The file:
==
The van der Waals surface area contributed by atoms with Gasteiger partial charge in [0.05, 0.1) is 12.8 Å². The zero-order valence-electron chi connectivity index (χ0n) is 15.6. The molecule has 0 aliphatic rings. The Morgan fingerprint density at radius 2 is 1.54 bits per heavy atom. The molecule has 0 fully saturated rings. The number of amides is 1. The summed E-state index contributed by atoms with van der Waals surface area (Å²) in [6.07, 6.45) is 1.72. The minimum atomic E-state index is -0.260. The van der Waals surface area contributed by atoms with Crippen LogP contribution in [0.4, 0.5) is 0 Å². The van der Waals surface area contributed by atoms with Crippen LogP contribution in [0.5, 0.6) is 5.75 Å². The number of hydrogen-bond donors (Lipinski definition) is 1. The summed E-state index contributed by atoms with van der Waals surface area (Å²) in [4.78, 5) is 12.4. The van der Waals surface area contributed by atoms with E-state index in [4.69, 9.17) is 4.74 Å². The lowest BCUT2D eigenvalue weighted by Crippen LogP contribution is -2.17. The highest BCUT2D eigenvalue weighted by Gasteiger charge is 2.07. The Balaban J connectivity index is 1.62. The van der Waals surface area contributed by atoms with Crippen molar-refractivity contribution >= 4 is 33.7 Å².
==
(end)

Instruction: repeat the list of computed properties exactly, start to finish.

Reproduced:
The van der Waals surface area contributed by atoms with Gasteiger partial charge in [0.05, 0.1) is 12.8 Å². The zero-order valence-electron chi connectivity index (χ0n) is 15.6. The molecule has 0 aliphatic rings. The Morgan fingerprint density at radius 2 is 1.54 bits per heavy atom. The molecule has 0 fully saturated rings. The number of amides is 1. The summed E-state index contributed by atoms with van der Waals surface area (Å²) in [6.07, 6.45) is 1.72. The minimum atomic E-state index is -0.260. The van der Waals surface area contributed by atoms with Crippen LogP contribution in [0.4, 0.5) is 0 Å². The van der Waals surface area contributed by atoms with Crippen LogP contribution in [0.5, 0.6) is 5.75 Å². The number of hydrogen-bond donors (Lipinski definition) is 1. The summed E-state index contributed by atoms with van der Waals surface area (Å²) in [4.78, 5) is 12.4. The van der Waals surface area contributed by atoms with E-state index in [4.69, 9.17) is 4.74 Å². The lowest BCUT2D eigenvalue weighted by Crippen LogP contribution is -2.17. The highest BCUT2D eigenvalue weighted by Gasteiger charge is 2.07. The Balaban J connectivity index is 1.62. The van der Waals surface area contributed by atoms with Crippen molar-refractivity contribution >= 4 is 33.7 Å².